"The production of the individual components of the dry-powder inhaler requires high precision, strict adherence to tolerances and absolute absende of burrs."Thomas Hörl, Head of Expert Sales & KeyAccount Management MEDICAL
Two components of Diskus® that, for example, have to achieve a lot, are the so-called drug exit port and the mouthpiece. Both are high-precision components. It is important for the powder to remain dry and be atomized as best possible. Drilling the drug exit port is a painstaking trial the requirements for absence of burrs, precision and tolerances are enormous here. It is unthinkable for a component that comes into direct contact with the patient's mouth to have any particle formation or contamination from fines created during take-out automation that would be inhaled.
Which injection molding machines are suitable for production — hydraulic or all-electric?
In principle both, so the hydraulic CX series or GX series and the all-electric PX series from KraussMaffei. As of late, it is largely all-electric machines that are being used due to their low energy consumption, low heat emission in cleanrooms and reduced noise pollution. Depending on the number of units and size of the components, the number of cavities varies between 8, 16, 32 and 48. Not only single-cavity molds are used, but also multi-cavity molds, such as stack molds on our TwinForm GX machine with two injection units.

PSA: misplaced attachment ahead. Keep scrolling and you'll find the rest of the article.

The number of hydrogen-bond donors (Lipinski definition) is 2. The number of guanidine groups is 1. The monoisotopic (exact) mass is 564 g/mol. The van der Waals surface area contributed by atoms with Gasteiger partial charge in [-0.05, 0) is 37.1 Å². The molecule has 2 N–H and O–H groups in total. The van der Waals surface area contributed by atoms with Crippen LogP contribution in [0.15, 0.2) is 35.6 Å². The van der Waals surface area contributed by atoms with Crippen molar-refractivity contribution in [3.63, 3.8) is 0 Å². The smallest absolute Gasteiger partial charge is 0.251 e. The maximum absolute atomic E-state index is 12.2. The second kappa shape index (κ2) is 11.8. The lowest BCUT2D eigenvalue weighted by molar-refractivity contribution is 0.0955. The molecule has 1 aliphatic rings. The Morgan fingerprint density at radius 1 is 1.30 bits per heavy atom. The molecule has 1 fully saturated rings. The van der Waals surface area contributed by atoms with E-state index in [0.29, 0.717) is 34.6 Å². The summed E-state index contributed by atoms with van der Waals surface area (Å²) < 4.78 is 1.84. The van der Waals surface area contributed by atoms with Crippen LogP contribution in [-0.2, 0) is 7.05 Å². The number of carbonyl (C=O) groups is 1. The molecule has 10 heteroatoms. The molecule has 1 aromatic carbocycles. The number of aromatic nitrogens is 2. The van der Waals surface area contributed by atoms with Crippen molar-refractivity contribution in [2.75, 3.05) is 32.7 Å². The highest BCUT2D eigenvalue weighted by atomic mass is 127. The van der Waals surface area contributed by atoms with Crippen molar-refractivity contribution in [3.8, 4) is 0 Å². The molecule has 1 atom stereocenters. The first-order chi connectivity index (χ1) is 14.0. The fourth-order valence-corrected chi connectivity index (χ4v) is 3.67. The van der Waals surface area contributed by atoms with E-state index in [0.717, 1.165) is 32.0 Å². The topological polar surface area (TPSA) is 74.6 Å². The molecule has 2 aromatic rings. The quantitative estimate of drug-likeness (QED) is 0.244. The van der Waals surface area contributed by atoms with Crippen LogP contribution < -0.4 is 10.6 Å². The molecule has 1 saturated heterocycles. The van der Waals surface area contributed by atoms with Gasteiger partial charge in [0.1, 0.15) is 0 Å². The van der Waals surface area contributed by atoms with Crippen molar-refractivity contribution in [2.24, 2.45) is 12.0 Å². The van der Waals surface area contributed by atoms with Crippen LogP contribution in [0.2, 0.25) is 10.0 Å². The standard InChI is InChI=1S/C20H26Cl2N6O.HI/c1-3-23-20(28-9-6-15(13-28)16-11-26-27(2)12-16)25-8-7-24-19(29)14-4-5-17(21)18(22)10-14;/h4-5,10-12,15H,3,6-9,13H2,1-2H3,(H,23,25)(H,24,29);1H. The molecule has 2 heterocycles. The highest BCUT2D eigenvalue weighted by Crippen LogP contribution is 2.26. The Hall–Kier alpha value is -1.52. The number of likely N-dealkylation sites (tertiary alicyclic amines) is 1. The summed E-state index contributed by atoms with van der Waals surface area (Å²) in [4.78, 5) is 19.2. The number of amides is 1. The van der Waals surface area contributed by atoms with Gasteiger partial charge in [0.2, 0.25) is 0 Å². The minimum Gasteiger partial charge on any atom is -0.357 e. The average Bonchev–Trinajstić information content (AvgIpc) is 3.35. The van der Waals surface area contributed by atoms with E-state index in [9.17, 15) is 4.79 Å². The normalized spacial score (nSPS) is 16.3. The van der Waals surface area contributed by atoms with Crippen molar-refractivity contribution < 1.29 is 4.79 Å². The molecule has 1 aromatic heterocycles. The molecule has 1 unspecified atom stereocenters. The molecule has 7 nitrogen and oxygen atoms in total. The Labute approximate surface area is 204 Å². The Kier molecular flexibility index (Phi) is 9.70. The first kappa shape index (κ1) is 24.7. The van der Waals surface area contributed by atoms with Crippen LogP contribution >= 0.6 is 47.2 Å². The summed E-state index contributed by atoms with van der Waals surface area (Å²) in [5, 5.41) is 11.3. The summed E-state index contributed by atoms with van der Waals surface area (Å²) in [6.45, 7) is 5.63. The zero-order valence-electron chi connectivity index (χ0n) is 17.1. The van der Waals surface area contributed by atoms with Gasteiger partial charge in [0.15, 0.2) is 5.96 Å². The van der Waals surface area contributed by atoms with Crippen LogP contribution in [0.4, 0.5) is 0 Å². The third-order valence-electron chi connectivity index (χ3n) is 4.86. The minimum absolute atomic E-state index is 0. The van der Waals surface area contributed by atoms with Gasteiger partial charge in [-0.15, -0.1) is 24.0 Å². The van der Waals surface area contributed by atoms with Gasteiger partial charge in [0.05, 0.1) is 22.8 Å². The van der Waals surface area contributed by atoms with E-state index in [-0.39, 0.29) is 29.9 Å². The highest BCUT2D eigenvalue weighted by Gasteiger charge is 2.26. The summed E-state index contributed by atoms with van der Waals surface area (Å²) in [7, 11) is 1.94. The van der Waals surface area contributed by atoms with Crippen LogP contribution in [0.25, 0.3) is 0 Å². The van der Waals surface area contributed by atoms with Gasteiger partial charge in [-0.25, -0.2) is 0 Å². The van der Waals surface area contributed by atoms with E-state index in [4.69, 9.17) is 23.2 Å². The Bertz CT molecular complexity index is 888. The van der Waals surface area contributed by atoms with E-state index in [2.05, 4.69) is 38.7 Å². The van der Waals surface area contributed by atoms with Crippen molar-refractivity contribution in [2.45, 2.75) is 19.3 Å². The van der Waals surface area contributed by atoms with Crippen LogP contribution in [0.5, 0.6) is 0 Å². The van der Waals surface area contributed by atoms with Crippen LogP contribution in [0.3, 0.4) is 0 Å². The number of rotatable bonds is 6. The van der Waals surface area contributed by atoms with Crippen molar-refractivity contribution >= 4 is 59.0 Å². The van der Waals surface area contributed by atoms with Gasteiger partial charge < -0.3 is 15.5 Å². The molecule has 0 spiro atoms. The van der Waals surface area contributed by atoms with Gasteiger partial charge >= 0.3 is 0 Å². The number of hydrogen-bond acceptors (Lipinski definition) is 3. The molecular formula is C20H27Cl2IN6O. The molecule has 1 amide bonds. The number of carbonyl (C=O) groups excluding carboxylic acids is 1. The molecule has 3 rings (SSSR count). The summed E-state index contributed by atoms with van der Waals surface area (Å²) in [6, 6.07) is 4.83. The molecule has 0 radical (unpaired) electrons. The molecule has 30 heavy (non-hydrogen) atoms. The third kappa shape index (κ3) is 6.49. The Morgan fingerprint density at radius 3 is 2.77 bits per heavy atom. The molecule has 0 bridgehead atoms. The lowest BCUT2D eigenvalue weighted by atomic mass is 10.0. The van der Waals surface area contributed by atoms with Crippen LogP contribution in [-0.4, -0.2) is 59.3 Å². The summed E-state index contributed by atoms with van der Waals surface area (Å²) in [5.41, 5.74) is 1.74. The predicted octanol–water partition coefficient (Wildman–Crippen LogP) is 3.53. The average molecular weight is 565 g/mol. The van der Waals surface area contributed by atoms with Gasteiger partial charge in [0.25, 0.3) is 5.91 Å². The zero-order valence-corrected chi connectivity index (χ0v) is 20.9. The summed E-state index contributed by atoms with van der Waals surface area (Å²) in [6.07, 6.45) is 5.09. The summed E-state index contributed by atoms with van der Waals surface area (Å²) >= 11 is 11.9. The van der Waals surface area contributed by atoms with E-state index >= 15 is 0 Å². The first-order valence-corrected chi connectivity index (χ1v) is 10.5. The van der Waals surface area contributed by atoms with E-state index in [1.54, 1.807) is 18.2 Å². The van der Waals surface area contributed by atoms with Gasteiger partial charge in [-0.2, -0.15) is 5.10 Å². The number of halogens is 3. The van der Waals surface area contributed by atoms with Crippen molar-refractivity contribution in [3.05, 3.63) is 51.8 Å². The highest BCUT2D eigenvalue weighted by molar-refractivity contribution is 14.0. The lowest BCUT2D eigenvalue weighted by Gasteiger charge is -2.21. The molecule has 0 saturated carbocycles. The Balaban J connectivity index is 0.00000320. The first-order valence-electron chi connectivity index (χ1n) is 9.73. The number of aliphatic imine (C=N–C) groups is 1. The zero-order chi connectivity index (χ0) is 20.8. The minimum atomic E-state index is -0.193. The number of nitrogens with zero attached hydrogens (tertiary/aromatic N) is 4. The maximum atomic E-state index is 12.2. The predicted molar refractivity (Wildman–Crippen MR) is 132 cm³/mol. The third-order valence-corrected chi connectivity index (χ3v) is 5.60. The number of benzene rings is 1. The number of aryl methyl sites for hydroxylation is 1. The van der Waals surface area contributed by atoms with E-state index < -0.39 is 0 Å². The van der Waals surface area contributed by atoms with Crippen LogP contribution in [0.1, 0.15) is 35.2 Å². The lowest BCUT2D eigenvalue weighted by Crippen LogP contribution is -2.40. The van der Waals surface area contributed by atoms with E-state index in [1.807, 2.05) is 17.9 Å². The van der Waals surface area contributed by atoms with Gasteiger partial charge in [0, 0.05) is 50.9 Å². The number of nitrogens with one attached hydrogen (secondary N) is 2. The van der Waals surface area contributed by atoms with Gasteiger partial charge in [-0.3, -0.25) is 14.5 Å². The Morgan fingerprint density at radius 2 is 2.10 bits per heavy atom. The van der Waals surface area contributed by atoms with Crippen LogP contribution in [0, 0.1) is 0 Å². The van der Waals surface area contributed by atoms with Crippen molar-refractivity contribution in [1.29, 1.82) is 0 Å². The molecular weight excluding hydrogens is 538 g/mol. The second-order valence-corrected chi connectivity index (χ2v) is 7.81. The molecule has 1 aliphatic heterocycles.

You broached the topic of quality assurance. How important is it for this to include networking, for example, of injection molding machines, automation and peripherals?
Quality control and seamless documentation are essential. That already takes place at the injection molding machine as part of the process and tolerance monitoring and ensures high reproducibility as part of the rigorous validation phase.
If an injection molding machine, automation and peripherals, such as tempering units and hotrunner controllers, are integrated into just one control system, this is quite clearly an advantage. At KraussMaffei, we achieve this reliably and securely with the MC6 control system, not many systems on the market are capable of this. For example, a data record with all of the quality-related functions and parameters — from the start-up process and tolerance monitoring of all integrated systems to depositing good parts in the packaging box as well as discharging start-up parts or reject parts.
Let's look ahead to the future. Where do you see the greatest growth potential for inhalers?
The world is changing. Environmental pollution, smog, increasing allergies and respiratory illnesses triggered by these factors, or the as yet unforeseeable long-term effects of Covid-19 will unfortunately subject our healthcare systems to further challenges. We assume that the demand for inhalers will continue to increase in the coming years. Studies show growth rates of seven percent and more. As an experienced system provider of injection molding technology, automation and digital solutions, we are in a strong position here and offer our customers clear added value.